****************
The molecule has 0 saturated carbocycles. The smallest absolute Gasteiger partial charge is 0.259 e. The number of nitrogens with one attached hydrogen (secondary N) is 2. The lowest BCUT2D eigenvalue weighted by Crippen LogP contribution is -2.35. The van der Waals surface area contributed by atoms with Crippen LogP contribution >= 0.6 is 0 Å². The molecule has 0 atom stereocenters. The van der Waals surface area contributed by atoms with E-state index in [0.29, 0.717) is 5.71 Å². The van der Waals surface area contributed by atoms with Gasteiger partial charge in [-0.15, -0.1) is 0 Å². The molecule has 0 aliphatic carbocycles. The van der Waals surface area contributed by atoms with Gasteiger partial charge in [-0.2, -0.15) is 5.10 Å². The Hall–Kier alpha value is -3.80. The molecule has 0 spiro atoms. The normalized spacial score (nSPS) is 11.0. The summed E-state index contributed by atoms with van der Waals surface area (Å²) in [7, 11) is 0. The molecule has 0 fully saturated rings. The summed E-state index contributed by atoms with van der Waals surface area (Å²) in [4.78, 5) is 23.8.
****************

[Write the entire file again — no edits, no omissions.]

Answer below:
The molecule has 0 saturated carbocycles. The smallest absolute Gasteiger partial charge is 0.259 e. The number of nitrogens with one attached hydrogen (secondary N) is 2. The lowest BCUT2D eigenvalue weighted by Crippen LogP contribution is -2.35. The van der Waals surface area contributed by atoms with Crippen LogP contribution >= 0.6 is 0 Å². The molecule has 0 atom stereocenters. The van der Waals surface area contributed by atoms with E-state index in [0.29, 0.717) is 5.71 Å². The van der Waals surface area contributed by atoms with Gasteiger partial charge in [-0.15, -0.1) is 0 Å². The molecule has 0 aliphatic carbocycles. The van der Waals surface area contributed by atoms with Gasteiger partial charge in [-0.2, -0.15) is 5.10 Å². The Hall–Kier alpha value is -3.80. The molecule has 0 spiro atoms. The normalized spacial score (nSPS) is 11.0. The summed E-state index contributed by atoms with van der Waals surface area (Å²) in [7, 11) is 0. The molecule has 0 fully saturated rings. The summed E-state index contributed by atoms with van der Waals surface area (Å²) in [4.78, 5) is 23.8.